"Q Transformers" Bumblebee (Daihatsu) Toy Review

in 2014, Action Figure Review, Autobot, Generation One, Mini-Bot, Q Transformers

Q Transformers

Bumblebee General Information:
Release Date: December 26, 2014
Price Point: $7.99 (Varies by retailer)
Retailer: Japanese Exclusive
Accessories: None

The "Q Transformers" toy line takes its character assortment from various "Transformers" toy lines from over the years. In the case of this Bumblebee, he takes inspiration from his "Generation One" appearance but goes in a slightly new direction with it.

The "Q Transformers" are small Transformers figures, true to the "Choro Q" toys that inspired them. Each figure is in a bubble that slides into a cardboard backing. The packaging is about 4 inches (approximately 10 centimeters) high and almost 3 inches (approximately 7.6 centimeters) wide. The cards used on the figures depend on the where the character originates from. In the case of Bumblebee the card uses artwork from the "Q Transformers" online series including Optimus Prime and Prowl.

Vehicle Mode:
In Generation One, Bumblebee was a Volkswagon Bug. However, over the years Volkswagon has been reluctant to allow Takara and Hasbro to use their vehicles in their products so Bumblebee has had to take on different forms over the years. For this release he transforms into a Daihatsu Copen, a small, two door Japanese car. Its compact form makes it an appropriate choice for Bumblebee, and the "super deformed" look of "Q Transformers" vehicles adds to how well the form fits the character.

Several of the details from the real life vehicle carry over to this design. These include:

  • The front grille area has a distinct six sided shape that is wider on the bottom than the top.
  • Above the grille is a small circular symbol, this is the company symbol of Daihatsu used on this car.
  • The headlights are a distinct four sided shape that sweeps backward aggressively.
  • The area under the headlights has an "L" shaped detail with the bottom section angling downward.
  • The wheels have five thick "spokes" on the sides.
  • The rear lights have a very stylized "P" shape with the top part being the lights leading down.
  • The back has two exhaust pipes, just like the real life vehicle.
  • In the center of the trunk's door is an oval symbol, another version of the symbol from the front.

It's really great how much of the Daihatsu's detail winds up being integrated into this form. I appreciate that despite it's "super deformed" shape, this vehicle mode still has some of the more aggressive looking design elements of the real life car.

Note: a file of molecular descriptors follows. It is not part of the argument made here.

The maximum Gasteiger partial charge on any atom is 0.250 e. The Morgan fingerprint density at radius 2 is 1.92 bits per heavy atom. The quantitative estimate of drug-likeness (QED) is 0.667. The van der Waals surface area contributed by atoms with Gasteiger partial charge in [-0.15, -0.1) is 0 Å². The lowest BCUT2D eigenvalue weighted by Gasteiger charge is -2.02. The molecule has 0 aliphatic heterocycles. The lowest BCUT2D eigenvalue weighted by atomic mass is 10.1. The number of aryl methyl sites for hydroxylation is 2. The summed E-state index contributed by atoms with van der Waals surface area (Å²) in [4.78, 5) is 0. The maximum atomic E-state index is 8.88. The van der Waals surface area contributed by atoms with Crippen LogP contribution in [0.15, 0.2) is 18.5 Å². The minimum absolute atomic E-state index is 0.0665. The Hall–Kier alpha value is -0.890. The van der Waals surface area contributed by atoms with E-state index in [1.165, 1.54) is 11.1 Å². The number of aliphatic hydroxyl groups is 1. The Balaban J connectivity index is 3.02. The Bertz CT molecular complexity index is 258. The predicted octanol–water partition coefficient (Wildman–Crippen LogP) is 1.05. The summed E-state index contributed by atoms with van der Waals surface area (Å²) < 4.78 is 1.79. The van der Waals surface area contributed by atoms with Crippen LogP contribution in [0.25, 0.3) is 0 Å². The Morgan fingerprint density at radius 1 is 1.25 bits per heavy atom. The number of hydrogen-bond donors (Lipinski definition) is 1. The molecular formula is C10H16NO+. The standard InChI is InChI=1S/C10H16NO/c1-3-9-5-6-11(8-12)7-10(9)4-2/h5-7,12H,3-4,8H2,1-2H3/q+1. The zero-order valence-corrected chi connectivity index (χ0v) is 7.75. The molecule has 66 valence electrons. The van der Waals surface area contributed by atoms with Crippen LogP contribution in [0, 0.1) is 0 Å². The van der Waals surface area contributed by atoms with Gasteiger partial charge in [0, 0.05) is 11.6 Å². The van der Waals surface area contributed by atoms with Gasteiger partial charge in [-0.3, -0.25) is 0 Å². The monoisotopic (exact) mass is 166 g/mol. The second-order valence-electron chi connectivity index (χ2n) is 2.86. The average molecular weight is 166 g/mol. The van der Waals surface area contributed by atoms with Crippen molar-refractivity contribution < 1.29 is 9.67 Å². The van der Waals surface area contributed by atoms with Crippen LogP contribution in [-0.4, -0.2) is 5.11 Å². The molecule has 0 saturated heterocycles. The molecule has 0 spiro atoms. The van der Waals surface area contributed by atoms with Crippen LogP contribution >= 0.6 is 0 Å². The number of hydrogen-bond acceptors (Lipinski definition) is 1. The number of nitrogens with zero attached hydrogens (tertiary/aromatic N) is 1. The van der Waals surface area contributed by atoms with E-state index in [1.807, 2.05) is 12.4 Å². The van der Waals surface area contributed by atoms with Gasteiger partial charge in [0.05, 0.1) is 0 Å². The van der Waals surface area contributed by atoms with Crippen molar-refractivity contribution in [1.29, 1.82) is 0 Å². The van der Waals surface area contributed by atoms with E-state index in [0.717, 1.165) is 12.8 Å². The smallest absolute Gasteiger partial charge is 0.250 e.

Bumblebee is cast in yellow and black plastic. Most of the vehicle is yellow, which calls back to G1 Bumblebee (and several others of course). The Daihatsu Copen also comes in this color, so the vehicle form works out in both design and color. Black paint with a matte finish is used on the top of the cabin section (including on the windows) as well as outlines on the grille area and the middle of the vehicle's back section. Silver is used for the headlights, the circular symbol in the front and the sides of the wheels. A combination of red and silver is used in the back for the rear lights. Overall the colors look great on this form and even better they are very appropriate for the character.

Transformation to Robot Mode:

  1. Turn the vehicle over and swing down each robot leg and straighten out the feet.
  2. Split the rear section of the vehicle and swing the halves forward.
  3. On each of the rear vehicle halves, swing out the robot arms.
  4. Swing down the cabin section to reveal the robot head.

Robot Mode:
Bumblebee's robot mode integrates aspects of his new form with classic G1 elements. His torso and arms are clearly parts of the Daihatsu Copen vehicle, however his head and legs come directly from his G1 animated counterpart. The head has a central crest, horns coming out at angles and a face featuring diamond shaped eyes with a nose and mouth (the G1 toy had a mouthplate instead). His legs feature the front end of a Volkswagon bug just like he did in the animated series. Both details look good, though the size of his head's "helmet" section is a tad big for my tastes.

There are some new deco points introduced in this form. The face is silver and his eyes are painted blue, staying true to G1 colors. The edges of his feet and his hands are both painted black. Add in the colors from the vehicle mode and overall Bumblebee looks great.

In general "Q Transformers" have eleven points of articulation. Most of these are ball joints allowing for a good range of articulation...in theory. Here's where the main problem with this figure comes in. It may just be my copy of this figure, but my Bumblebee has severe structural issues. The shoulder and knee ball joints are not tight at all, so whenever you manipulate these parts they tend to fall off. This is especially bad during transformation when the arms and legs have repeatedly popped off my copy of the figure.

Final Thoughts:
Unfortunately given my experience I can't really recommend this figure. I grant that it is possible I just got one bad one from the assembly line, but I have to go with what I have and unfortunately what I have is a figure that falls apart way too easily. Great detailing, great deco but unfortunately terrible quality control on this figure.